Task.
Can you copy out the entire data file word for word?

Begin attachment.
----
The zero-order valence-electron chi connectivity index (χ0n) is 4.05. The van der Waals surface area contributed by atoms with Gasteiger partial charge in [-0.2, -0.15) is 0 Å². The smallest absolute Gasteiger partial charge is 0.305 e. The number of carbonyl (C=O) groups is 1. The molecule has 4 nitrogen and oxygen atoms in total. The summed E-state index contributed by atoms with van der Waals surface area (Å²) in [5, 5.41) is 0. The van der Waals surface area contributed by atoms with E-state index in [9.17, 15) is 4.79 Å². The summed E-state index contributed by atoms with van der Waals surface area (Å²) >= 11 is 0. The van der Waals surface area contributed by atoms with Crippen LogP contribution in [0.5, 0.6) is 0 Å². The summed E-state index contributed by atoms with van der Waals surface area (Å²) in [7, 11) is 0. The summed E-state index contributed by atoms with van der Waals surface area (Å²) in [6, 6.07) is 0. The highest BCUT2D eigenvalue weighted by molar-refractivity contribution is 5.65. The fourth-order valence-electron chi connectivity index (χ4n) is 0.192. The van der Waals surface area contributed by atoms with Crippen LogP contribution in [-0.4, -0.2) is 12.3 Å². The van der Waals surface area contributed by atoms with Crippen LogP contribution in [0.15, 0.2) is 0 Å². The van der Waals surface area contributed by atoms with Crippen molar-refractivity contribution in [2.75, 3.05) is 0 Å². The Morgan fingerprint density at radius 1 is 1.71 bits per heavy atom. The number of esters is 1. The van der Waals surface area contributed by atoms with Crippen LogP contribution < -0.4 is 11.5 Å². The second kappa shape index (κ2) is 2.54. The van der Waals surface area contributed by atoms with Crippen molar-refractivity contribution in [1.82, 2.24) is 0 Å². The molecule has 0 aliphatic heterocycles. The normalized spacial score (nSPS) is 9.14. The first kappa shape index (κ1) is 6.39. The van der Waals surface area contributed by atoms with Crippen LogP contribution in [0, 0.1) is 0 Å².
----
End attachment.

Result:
The zero-order valence-electron chi connectivity index (χ0n) is 4.05. The van der Waals surface area contributed by atoms with Gasteiger partial charge in [-0.2, -0.15) is 0 Å². The smallest absolute Gasteiger partial charge is 0.305 e. The number of carbonyl (C=O) groups is 1. The molecule has 4 nitrogen and oxygen atoms in total. The summed E-state index contributed by atoms with van der Waals surface area (Å²) in [5, 5.41) is 0. The van der Waals surface area contributed by atoms with E-state index in [9.17, 15) is 4.79 Å². The summed E-state index contributed by atoms with van der Waals surface area (Å²) >= 11 is 0. The van der Waals surface area contributed by atoms with Crippen LogP contribution in [0.5, 0.6) is 0 Å². The summed E-state index contributed by atoms with van der Waals surface area (Å²) in [7, 11) is 0. The summed E-state index contributed by atoms with van der Waals surface area (Å²) in [6, 6.07) is 0. The highest BCUT2D eigenvalue weighted by molar-refractivity contribution is 5.65. The fourth-order valence-electron chi connectivity index (χ4n) is 0.192. The van der Waals surface area contributed by atoms with Crippen LogP contribution in [-0.4, -0.2) is 12.3 Å². The van der Waals surface area contributed by atoms with Crippen LogP contribution in [0.15, 0.2) is 0 Å². The van der Waals surface area contributed by atoms with Crippen molar-refractivity contribution in [2.75, 3.05) is 0 Å². The Morgan fingerprint density at radius 1 is 1.71 bits per heavy atom. The number of esters is 1. The van der Waals surface area contributed by atoms with Crippen LogP contribution < -0.4 is 11.5 Å². The second kappa shape index (κ2) is 2.54. The van der Waals surface area contributed by atoms with Crippen molar-refractivity contribution in [1.82, 2.24) is 0 Å². The molecule has 0 aliphatic heterocycles. The normalized spacial score (nSPS) is 9.14. The first kappa shape index (κ1) is 6.39. The van der Waals surface area contributed by atoms with Crippen LogP contribution in [0, 0.1) is 0 Å².